A round-the-world trip -- all on airline points

KARLOVY VARY, Czech Republic — We had been collecting frequent-flier points for years. My husband, Keith, and I thought that, yes, of course, we would use them. We would fly around the world. Business class. Maybe next year.

Queen Latifah shoved us out of our fantasy and onto the planes.

It happened after we watched "Last Holiday" one more time. In it, Queen Latifah portrays a shy New Orleans department store clerk with a crush on fellow employee LL Cool J. Her dreams are confined to a scrapbook of "Possibilities." But when her character is told she has three weeks to live, she cashes in her savings and leaps into the good life from a scrapbook page: the Grandhotel Pupp in Karlovy Vary, surrounded by snow-covered Alps.

"I want to spend New Year's Eve at the Grandhotel Pupp," Keith said.

We called to book for Dec. 30 and 31, shrugging when the reservationist said apologetically, "Hotel not in mountains."

Keith said, "Let's keep our trip going."

So we each cashed in 260,000 Continental Airlines points (mostly miles but some credit card points) and paid $223.16 apiece in taxes for two airline tickets that the reservations agent said would have cost $12,000. Each.

Thus began our journey: eight flights, 24 time zones, 26 days. We went from New Orleans to Frankfurt, Germany (by way of Washington Dulles); to Bangkok, Thailand; to Singapore; to Tokyo; to Honolulu; to Houston and home to New Orleans.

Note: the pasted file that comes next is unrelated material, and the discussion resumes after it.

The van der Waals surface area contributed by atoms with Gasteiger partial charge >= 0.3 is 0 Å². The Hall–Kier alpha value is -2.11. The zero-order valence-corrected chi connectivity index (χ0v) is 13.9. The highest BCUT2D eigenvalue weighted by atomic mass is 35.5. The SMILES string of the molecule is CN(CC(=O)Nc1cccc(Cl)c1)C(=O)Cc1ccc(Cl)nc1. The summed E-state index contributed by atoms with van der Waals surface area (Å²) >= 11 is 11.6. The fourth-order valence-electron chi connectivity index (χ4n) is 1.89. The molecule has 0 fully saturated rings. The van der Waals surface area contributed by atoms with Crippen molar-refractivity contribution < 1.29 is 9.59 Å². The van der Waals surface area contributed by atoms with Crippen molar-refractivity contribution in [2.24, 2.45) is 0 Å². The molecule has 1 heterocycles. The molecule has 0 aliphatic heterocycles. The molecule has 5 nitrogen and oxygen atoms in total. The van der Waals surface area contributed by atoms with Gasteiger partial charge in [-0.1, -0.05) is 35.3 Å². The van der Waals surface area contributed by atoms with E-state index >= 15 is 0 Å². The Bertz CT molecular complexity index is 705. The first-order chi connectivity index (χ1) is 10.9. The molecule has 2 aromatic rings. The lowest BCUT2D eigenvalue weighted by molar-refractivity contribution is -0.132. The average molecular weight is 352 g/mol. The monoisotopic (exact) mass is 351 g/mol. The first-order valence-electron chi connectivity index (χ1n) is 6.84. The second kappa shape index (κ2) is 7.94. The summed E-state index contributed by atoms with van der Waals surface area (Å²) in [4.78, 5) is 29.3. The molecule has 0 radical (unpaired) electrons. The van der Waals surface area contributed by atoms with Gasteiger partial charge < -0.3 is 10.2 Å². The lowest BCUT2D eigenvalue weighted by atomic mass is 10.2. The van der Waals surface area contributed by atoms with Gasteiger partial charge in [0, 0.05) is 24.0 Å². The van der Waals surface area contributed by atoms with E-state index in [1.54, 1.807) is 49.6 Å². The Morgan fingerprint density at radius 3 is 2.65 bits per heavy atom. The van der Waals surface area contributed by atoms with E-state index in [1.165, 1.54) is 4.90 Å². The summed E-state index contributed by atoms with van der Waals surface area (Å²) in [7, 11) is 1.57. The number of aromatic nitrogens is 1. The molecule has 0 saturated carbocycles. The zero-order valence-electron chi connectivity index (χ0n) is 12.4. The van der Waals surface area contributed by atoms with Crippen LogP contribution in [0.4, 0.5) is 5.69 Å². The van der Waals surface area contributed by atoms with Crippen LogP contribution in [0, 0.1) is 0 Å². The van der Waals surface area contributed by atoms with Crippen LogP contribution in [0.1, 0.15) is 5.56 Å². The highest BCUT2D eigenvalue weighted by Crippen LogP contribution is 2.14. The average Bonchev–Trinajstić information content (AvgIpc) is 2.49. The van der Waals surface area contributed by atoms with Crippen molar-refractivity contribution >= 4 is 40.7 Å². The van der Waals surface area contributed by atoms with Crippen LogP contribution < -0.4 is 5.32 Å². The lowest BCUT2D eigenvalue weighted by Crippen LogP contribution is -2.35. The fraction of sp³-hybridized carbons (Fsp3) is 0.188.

Yes, our ultimate trip was realized, but were we nuts?

We left on Christmas. Our holiday lunch at the airport was a hot dog, smoked sausage and two bottles of water, for $19.

"This may be better in concept than in reality," Keith said.

Planning the trip

Continental merged with United in 2012, so we used United's around-the-world desk, which is staffed with agents skilled at assembling complicated trips. You get six stops free if you're using points. All flights are required to go in the same direction — no zigzags — on United and other Star Alliance member airlines.

Flexibility mattered because free seats weren't available for all the flights we wanted when we booked in June. But more seats opened in the fall, and some opened as late as two weeks before the trip.

We reserved hotels in advance, pre-paying to get discounts whenever possible, and decided not to push ourselves. Time-zone changes can be a killer. After overnight flights, we napped on arrival days. We hired a guide online for two days in Bangkok, the only major city on our trip I had never visited, but in other places, we went wherever we wanted on a whim.

And we set out for …

New Orleans to Frankfurt

United, 16 hours, 2 minutes flying time from New Orleans by way of Dulles

We rented a car to drive to Dresden, Germany, and Karlovy Vary, instead of Prague, which we had visited twice.

Why Dresden? The city was devastated in 1945 by Allied bombs in retaliation for the German bombing of Coventry, England, and after World War II it was part of East Germany. In recent years, much has been restored in this jewel of a city.